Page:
On the stock flight controller with the stock firmware, the angle of the camera is fine with the E013 canopy. However, once I switched to betaflight, it became more necessary to angle the camera up. The foam I mentioned above, helped me achieve a small angle, about 10-15 degrees (purely a guess). Flying in auto-level mode, this seems fine. I may move up to a more aggressive angle especially if I start flying Acro more.
FPV goggles – Budget option
I didn’t want to spend a lot of money. Knowing that the cameras available for these quads are not the best quality, I wasn’t terribly worried about the resolution of any goggles I purchased. I don’t intend at this stage to fly much larger quads with better cameras, so I didn’t really view the FPV goggle purchase as a “long term investment” either.
I opted for the eachine 007 Pro box-style goggles. The reviews were all very good and now that I have them myself — they are very good, especially for the price/purpose.
I found the 007 Pro to be comfortable to wear for extended periods, easy to charge, easy to get sync’ed up with the quad and they have a fairly decent display.
The 007 Pro goggles are around $45, so even if you did want something “better” later on — these are great spares. Otherwise, they’re great primary goggles and get the job done.
Beecore V2 and BetaFlight
I plan to experiment with Silverware soon. However, I have converted the E011 to a beecore v2 flight controller and have flashed the latest version of Betaflight to the board. I will soon write a full write up for that as I ran into a lot of small issues since I had never set something like this up before.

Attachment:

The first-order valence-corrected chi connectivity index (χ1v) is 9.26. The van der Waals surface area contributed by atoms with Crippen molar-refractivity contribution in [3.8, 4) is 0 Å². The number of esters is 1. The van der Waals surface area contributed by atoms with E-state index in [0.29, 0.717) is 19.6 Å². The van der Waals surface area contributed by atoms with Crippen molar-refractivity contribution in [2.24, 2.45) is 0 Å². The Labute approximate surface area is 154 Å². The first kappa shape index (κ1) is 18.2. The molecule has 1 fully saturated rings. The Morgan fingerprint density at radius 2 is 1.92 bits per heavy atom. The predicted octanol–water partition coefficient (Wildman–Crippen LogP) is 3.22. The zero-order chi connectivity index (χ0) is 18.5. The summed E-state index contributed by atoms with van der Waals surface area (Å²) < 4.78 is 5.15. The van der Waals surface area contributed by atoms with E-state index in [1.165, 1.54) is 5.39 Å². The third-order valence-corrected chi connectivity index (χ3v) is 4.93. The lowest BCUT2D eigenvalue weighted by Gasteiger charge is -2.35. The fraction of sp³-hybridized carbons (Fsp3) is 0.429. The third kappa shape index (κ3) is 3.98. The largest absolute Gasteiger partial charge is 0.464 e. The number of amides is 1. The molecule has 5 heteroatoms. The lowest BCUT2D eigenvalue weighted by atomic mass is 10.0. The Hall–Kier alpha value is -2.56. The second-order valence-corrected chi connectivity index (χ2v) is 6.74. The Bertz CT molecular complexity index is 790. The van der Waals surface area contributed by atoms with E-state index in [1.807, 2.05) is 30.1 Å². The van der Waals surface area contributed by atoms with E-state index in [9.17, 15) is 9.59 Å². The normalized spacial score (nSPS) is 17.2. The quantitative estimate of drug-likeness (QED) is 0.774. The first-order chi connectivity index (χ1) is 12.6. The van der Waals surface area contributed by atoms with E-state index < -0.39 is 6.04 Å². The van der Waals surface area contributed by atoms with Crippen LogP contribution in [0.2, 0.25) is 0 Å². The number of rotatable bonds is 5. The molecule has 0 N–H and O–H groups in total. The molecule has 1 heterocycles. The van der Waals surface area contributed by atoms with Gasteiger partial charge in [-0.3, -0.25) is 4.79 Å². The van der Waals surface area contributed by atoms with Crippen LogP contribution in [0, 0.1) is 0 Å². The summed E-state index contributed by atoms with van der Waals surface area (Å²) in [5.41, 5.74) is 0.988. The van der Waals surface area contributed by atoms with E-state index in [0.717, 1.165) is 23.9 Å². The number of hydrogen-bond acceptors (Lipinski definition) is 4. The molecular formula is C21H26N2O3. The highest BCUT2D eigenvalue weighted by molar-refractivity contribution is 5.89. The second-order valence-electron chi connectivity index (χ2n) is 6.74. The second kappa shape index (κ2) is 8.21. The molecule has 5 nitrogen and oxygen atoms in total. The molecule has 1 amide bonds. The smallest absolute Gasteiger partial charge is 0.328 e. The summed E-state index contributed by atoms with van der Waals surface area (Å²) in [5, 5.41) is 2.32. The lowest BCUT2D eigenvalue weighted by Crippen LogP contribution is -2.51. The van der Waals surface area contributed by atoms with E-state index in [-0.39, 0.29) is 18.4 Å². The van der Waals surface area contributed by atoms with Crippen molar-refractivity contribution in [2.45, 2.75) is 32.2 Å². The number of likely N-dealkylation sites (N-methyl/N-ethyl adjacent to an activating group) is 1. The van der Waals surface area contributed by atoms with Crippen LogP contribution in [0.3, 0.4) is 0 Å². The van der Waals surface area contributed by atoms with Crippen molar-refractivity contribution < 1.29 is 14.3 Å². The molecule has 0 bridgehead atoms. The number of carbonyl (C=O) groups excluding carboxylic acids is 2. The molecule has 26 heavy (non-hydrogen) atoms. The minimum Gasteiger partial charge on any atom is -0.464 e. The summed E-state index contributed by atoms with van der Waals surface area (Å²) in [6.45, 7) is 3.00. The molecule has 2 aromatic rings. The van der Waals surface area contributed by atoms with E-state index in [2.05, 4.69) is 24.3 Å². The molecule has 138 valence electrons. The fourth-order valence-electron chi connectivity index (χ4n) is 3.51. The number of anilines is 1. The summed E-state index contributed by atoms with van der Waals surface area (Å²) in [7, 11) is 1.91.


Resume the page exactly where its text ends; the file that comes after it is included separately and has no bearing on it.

For the most part, you can go ahead and mount the beecore v2 directly to the E011. The rubber spacers, you don’t seem to need at all and I found they more got in the way than they helped.
I connected my computer to the flight controller with a standard micro USB cable and used the Betaflight configurator stand-alone program to connect. It connected straight away without any drama and I clicked on the CLI tab (bottom one) and typed “version” to find out what kind of board we were working with. Mine said OMNIBUS.
I flashed the beecore v2 with the latest Betaflight version for Omnibus and got lucky as the guides I was working from were meant for the version just prior. I’m told it’s a bad idea to try to use PIDs and so on from other versions of betaflight as the algorythms change from time to time. So, I’ll tell you what I did with that warning in mind.
To flash the beecore v2 I did need to use a program to replace the USB driver for the beecore to a generic windows driver rather than the one that came with my computer.
Getting the E011 flying with the beecore v2 does require some fiddling. If you follow the setup guide from banggood for the beecore v2, you’ll be on the right path.
After that, you need to set your min_throttle and your max_angle settings and either set up an arming switch or learn the arming gesture.
I did get mine working with the stock PIDs and so on. However, I followed the “project mockingbird” document and was much happier with the results of that template for my quad.
The Beecore v2 gave me the ability to fly with a Devo 7E transmitter. I have always been resistant to having a “real” transmitter as I found the toy ones to be fine and perhaps importantly to me — small. However, the 7E is very nicely sized (small) and it makes a world of difference in controlling the quad.
It also “woke up” the quad by allowing it to pitch and roll much further than the stock firmware allows which results in a MASSIVE increase in speed. If you want to make your E011 faster — update the flight controller and use a real transmitter. It’s truly an entirely different quad with these small modifications.
The OSD is something I’m very interested in getting going on my quad. Mostly because I have found out the hard way that you need to know how much power you have left so you aren’t flying around on the other end of the field when the quad decides it’s done flying :). It’s also very nice for tuning your quad in the field and making small changes in betaflight in the field without needing a computer. I haven’t gotten to this project yet, but will soon.